Dads Against the Divorce Industry

DA*DI is devoted to reinstating the societal valuation of Marriage and the traditional, nuclear American Family, with particular emphasis on the essential role of FATHERS.

DA*DI offers contemporary reports and commentary on culture; its aberrations and its heroes.

Dr. Wade Horn on Kids:

It's time parents learned to 'Just Say No!'

By Dr. Wade F. Horn

Q: I AM THE father of two teenagers, Robby and Sue, aged 13 and 16. They're basically good kids, but I find myself constantly saying "no" to them when the parents of their friends seem to be constantly saying "yes." Just last week, my 13-year-old was invited to go to a late night bowling party with some friends -- unchaperoned. When I said "no," Robby responded by saying that all the other parents were letting their kids go. What's going on?

BOY DOES THIS sound familiar. Not too long ago, my youngest daughter, then all of 12 years of age, was invited to a sleepover birthday party. No big deal. She had been going to sleepover birthday parties for years. But then the kicker: this one was to be co-ed.

Just last year, my 15 year old daughter asked to go to her homecoming dance with a group of friends. No problem. The dance was being chaperoned by adult teachers. But then she asked to go over to a friend's house afterwards. When an inquiry was made of the friend's father as to what time the party would be over, he replied, "I don't know. When the beer runs out, I guess."

Something is going wrong with today's parents. Not every parent, of course. But far too many seem to have a difficult time saying "no" to their kids, even when the request clearly makes no sense, as in the case of a co-ed sleepover birthday party for 12 year olds, or, even worse, when it is illegal, such as serving alcohol to teenagers.

What's going on? Three things.

First, some parents mistakenly believe that the most important thing they need to be to their kids is their "friend." As such, they are afraid to say "no" for fear of their kids not liking them. But kids need their parents to be, well, parents, not friends. And there is a difference.

Most friendships are built around having fun together. For friends, having a good time together is Job One. One sure way to lose a friend is to lecture them or otherwise show disapproval of their behavior.

Parents, on the other hand, have a very different job. Their job is to transform an egocentric, demanding, helpless and often whiny creature into a caring, independent, well-socialized adult.

A friend's task is to go along (within reason). A parent's task is to help their children get along. A friend's perspective is short-term; a parents must be long-term. A friend most frequently says "yes." A parent much more frequently must say "no."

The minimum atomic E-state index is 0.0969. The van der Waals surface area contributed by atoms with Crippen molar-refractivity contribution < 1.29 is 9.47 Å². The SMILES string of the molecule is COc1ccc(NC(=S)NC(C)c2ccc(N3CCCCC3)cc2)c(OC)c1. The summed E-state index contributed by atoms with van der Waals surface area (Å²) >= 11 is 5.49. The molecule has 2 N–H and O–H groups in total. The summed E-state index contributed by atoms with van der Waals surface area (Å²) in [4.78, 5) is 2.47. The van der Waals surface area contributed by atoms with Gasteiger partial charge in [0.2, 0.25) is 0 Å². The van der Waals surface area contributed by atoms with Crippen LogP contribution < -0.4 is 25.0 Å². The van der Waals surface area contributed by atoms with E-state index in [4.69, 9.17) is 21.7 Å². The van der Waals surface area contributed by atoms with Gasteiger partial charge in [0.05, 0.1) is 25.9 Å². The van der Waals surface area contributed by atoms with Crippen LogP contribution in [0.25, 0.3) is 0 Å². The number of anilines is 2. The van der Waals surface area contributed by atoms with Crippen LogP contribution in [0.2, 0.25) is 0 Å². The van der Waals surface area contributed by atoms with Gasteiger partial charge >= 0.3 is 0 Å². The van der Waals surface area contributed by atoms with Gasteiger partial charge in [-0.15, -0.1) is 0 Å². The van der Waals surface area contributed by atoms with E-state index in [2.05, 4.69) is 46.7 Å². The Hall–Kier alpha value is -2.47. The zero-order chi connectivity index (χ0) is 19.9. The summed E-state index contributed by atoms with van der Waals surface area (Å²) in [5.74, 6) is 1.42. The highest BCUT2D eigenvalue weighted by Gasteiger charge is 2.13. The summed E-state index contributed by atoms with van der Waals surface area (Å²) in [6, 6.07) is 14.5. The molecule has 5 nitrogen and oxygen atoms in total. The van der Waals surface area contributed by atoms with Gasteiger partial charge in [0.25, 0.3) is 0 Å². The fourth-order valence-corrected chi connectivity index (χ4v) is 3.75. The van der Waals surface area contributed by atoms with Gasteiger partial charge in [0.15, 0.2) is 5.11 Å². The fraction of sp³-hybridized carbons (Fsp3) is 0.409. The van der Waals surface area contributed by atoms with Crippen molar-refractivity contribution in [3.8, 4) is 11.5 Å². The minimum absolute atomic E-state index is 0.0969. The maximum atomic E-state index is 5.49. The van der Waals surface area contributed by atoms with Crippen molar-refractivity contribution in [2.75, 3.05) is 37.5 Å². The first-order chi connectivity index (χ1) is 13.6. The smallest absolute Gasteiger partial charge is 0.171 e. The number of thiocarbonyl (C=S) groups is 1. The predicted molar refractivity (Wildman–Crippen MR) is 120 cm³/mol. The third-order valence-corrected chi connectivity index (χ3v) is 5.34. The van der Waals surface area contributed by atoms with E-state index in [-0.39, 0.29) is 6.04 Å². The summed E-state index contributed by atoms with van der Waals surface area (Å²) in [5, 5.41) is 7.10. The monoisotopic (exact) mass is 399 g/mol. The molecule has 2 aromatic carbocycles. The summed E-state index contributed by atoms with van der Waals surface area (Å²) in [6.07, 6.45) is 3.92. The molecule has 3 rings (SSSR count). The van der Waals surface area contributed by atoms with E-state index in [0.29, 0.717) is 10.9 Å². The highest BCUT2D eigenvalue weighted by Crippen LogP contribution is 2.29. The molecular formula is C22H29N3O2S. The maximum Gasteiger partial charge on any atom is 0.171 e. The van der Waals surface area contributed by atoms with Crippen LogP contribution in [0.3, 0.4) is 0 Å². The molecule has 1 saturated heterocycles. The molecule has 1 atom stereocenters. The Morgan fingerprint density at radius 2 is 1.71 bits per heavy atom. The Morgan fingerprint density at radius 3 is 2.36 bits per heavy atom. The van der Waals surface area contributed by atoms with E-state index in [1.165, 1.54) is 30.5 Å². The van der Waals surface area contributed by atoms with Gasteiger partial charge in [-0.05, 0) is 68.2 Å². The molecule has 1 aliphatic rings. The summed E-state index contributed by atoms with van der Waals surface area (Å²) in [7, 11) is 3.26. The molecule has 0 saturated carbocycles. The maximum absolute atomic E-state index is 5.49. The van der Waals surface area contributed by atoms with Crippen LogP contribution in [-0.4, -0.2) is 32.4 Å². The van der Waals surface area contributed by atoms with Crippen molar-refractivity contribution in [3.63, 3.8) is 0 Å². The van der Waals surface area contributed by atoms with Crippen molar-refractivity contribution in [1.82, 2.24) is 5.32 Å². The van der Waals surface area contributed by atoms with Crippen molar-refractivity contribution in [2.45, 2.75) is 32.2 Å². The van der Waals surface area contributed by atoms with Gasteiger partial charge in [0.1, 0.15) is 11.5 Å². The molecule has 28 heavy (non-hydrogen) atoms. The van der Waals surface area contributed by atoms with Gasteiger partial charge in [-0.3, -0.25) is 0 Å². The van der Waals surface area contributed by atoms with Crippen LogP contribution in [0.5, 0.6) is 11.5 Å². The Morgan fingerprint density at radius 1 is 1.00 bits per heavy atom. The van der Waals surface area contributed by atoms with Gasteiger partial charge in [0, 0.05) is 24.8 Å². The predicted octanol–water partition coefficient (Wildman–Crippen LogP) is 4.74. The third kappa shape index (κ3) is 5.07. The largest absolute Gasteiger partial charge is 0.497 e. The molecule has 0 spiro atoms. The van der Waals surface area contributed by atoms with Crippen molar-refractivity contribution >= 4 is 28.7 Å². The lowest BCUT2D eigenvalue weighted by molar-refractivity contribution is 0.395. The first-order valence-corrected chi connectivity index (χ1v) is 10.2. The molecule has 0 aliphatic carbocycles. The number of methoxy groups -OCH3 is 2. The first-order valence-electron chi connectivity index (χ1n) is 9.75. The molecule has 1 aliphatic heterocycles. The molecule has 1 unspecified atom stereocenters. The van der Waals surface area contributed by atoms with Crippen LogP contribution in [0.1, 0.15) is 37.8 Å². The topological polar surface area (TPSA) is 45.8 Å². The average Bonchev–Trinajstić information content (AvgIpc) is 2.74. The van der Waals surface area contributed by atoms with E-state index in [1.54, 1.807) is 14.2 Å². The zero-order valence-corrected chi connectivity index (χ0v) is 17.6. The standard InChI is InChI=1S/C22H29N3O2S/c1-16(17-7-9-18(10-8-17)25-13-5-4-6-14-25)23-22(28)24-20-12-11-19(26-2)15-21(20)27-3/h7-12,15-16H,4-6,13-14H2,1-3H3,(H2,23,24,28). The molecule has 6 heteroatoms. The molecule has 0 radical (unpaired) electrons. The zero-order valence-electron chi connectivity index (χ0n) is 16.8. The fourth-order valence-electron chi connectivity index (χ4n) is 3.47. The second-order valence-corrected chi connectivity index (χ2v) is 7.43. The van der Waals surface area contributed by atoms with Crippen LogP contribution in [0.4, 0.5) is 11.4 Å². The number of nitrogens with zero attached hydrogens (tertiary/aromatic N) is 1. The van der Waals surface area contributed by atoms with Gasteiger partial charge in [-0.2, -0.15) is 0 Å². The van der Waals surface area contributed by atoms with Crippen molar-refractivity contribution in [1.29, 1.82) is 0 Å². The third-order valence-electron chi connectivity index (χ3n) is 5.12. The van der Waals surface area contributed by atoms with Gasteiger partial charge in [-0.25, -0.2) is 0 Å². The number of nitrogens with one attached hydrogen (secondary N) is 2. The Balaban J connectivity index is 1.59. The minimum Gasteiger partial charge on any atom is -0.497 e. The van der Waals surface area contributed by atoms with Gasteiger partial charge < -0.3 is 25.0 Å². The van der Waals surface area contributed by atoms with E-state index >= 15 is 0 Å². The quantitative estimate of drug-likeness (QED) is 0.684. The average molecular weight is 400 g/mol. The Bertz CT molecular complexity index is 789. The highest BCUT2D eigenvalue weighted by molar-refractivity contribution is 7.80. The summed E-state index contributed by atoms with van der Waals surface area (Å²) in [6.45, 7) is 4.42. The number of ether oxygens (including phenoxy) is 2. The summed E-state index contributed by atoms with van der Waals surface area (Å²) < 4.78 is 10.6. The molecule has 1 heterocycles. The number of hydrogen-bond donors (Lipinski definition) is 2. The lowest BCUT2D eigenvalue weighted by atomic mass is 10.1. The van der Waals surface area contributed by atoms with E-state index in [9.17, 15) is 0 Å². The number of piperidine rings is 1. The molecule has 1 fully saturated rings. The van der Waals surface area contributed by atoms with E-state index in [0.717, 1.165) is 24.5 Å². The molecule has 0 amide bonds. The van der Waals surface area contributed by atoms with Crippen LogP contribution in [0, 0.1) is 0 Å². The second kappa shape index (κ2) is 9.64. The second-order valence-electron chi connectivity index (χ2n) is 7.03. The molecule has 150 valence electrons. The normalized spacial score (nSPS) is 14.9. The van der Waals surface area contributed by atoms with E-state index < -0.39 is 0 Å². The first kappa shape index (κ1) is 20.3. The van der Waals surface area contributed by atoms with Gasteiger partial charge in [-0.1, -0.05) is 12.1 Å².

Parents who confuse these two roles sometimes act as if it is wrong to impose their "values" on their own children. Instead, they believe their job is to help their children clarify their own values and make "good decisions." But kids need parents precisely because they aren't yet capable of making good decisions. They may think they are, but they really aren't. It's a parent's job to make sure they know the difference. This includes being ready, willing and able to say "no" when necessary -- which it frequently is.

Second, some parents are confused. Too many parenting experts tell parents, "don't sweat the small stuff." Instead, save your battles for the really important issues, these experts say.

Rather than insisting your child clean up his or her room, save your strength for laying down the law on using illegal drugs. Rather than fighting over late night (unchaperoned) bowling parties, draw the line on dropping out of school.

Wrong. Kids, and especially teenagers, need to know where the boundaries are. They are pulled toward exercising independence, yet underneath know they aren't ready, just yet, to be completely independent. So they test the limits of their ability to see just how much independence they are truly capable of, while trusting that their parents will pull them back when they go too far.

But if 12 year olds have parents who let them have co-ed sleepovers, they think that they are mature enough to handle provocative sexual situations. If 15 year olds have parents who tolerate or facilitate their underage drinking in their home, then they think they are mature enough to make decisions about consuming alcohol outside the home, like in a car. And if they're mature enough to handle alcohol, well, they might even be mature enough to make an independent decision about experimenting with illegal drugs.

Parents have to sweat the small stuff, or else the only thing left for their kids to battle over is the big stuff. Battling over the small stuff, may be a parent's best insurance that they never get to the really big stuff.

Third, some parents are simply too exhausted. Being a good parent is hard work. Doing your kids' chores for them is a lot easier than insisting they do their chores themselves.

Giving in to the demands of teenagers is a lot easier than standing firm. Saying "yes" is a whole lot easier than saying "no."

But kids need parents who do say "no" and who can stand firm. This doesn't mean that parents shouldn't say "yes" or give their children choices; but saying "yes" should be for things that are age appropriate, and choices should never include dangerous or illegal ones.

So my advice to this dad? Stand firm. Even when every other parent in the neighborhood is saying "yes," if your instincts tell you the activity is age inappropriate, have the courage to say "no." One other piece of advice: When your kids say their friends' parents have all said "yes," don't necessarily believe it. Give one or two of them a call. You might find out that they are as uneasy about saying "yes" as you are.

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